The MAPLE project was proposed as a transnational strategic partnership aimed at automating the Measurement of Attainment and Progress in Learning across Europe (MAPLE). It has to be carried out transnationally as one of the pivotal aims is to provide comparative empirical data between countries. The initiative addresses three key dimensions. The first is a focus on computational thinking and finding out what pupils know and understand before and after formal teaching. The second is the use of open source infrastructure and methods to support assessment from diagnostic, formative and summative perspectives. The third is to act as a focus in the shift to educate for understanding rather than learning procedures specific to technologies that are subject to rapid change and lend themselves to problem based approaches and the support of basic skills.
The project outcomes are important in their own right in that we will be able to get objective measures of both attainment and progress with comparative measures between institutions and countries. This is similar in concept to PISA but in Computing and with any school invited to join in at no cost and with full automation of feedback for the results to individual schools with their data remaining confidential to them. The primary target group is pupils in the 10-14 age range and their teachers.
The aim is to have an impact at an institutional and policy level by using a grass roots teacher community led project using data from their institutions to raise the profile of professional teachers as practitioners of high quality research based on empirical quantified data. It will be possible from a series of on-line tests taken every 6 months during lower secondary school, to provide individual and departmental progress measures that are confidential to the school but with aggregation of scores for local, national and international comparisons.
A clear spin-off for the project is to train teachers in the use of collaborative technology based methods to exploit “Big Data”, in an education setting. In addition, the process under-pins progression and transition to nationally regulated computing qualifications referenced to the EQF and supporting the principles of ECVET and EQARF.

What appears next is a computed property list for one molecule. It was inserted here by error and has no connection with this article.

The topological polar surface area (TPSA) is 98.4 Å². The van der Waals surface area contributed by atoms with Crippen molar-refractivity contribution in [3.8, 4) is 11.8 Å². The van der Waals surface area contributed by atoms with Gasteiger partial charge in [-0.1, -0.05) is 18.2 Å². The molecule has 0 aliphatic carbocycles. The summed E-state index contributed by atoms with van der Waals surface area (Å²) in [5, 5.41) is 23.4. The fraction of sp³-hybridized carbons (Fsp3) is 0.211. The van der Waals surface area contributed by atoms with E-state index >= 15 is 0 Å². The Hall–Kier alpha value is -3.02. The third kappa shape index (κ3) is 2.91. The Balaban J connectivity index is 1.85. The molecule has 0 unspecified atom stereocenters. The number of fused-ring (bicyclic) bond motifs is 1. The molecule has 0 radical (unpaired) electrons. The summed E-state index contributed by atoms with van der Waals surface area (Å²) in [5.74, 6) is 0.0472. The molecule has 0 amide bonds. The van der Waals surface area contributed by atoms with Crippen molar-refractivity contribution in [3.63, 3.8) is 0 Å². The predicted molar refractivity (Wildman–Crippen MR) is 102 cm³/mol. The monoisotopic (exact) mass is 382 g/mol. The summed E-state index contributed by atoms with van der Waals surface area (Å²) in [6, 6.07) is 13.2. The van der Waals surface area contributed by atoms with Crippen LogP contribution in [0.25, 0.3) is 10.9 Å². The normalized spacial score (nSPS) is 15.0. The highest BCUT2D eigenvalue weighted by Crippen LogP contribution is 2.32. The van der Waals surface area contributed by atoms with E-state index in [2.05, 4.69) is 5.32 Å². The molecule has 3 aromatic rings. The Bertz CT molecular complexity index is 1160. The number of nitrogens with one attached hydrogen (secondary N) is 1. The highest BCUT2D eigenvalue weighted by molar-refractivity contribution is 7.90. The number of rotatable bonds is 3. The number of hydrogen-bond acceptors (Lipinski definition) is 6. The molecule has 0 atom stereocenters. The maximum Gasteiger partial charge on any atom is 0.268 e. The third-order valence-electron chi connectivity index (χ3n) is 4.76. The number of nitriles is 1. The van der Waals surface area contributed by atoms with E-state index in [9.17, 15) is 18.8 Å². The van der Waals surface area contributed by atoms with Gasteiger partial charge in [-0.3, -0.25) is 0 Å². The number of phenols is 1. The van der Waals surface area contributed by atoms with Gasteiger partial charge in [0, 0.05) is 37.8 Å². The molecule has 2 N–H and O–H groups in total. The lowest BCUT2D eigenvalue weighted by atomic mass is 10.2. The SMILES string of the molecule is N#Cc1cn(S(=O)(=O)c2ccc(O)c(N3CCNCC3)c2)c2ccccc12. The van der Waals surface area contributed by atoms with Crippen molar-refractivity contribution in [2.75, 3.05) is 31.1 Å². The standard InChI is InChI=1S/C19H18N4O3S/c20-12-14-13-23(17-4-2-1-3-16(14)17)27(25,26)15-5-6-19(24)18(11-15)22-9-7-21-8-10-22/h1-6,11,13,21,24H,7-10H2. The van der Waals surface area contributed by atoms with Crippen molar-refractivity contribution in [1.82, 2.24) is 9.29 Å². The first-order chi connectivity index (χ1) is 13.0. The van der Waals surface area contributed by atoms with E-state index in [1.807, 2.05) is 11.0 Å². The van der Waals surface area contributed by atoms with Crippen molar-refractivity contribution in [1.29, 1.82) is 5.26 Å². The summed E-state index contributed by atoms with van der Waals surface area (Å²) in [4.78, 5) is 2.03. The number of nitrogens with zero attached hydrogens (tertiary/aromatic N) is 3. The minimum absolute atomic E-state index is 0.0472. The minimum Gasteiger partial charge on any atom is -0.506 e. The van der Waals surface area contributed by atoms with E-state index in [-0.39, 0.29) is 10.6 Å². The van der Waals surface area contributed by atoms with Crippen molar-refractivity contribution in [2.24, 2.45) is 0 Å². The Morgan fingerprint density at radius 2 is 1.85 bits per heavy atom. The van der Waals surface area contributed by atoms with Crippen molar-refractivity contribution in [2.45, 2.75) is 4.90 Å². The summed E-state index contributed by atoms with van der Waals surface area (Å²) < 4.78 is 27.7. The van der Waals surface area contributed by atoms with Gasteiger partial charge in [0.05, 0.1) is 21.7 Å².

The methodology can be transferred to any other subject areas and in particular mathematics, science and technology. The foundation in computational thinking is relevant to under-pinning mathematical competence and general literacy in a technological age. It is focused on using established open source tools developed through co-funding in several other EU projects and sustainably developed by TLM one of NAACE’s strategic partners, beyond the funding periods of those projects.
Thus the project will provide OER support building on previous projects and going well beyond anything that could be achieved by starting from a zero based beginning. The OER delivery mechanism is already in place and over 60,000 pupils across 670 schools have been tested in England within 9 months of the proposal being suggested. The potential is for 10s of millions of pupils to participate across Europe. When this is achieved, it will be by far the most significant Erasmus+ project in terms of significant impact across Europe.
The tests are supported by schemes of work related to the new English national curriculum and referenced to Level 2 of the European Qualifications Framework with support for progression to Level 3 and 4. This provides another potential spin off in raising the profile of the EQF as an international referencing tool. Links from the learning outcomes and under-pinning assessment criteria to OERs, and a comprehensive learning management system which will be free for all participants. This means that the strategic value of the tests in encouraging take up of wider digital learning tools and open education resources as well as supporting transversal technology skills and raising levels of attainment.
NAACE supported by sponsor partner TLM, has already demonstrated proof of concept by setting up and sustaining a national testing programme in just a few months from its initiation as a concept. Beyond the grant funding, providing optional low cost certification of pupil attainment and progress at 1 Euro per certificate will easily sustain development and extension to other subjects and further development of open education resources. There is also the option to get companies to sponsor certificates. The main needs of the project is for increasing the server capacity, translation and localisation, training teachers, dissemination and improvements to the delivery platform to scale to millions of participant end users.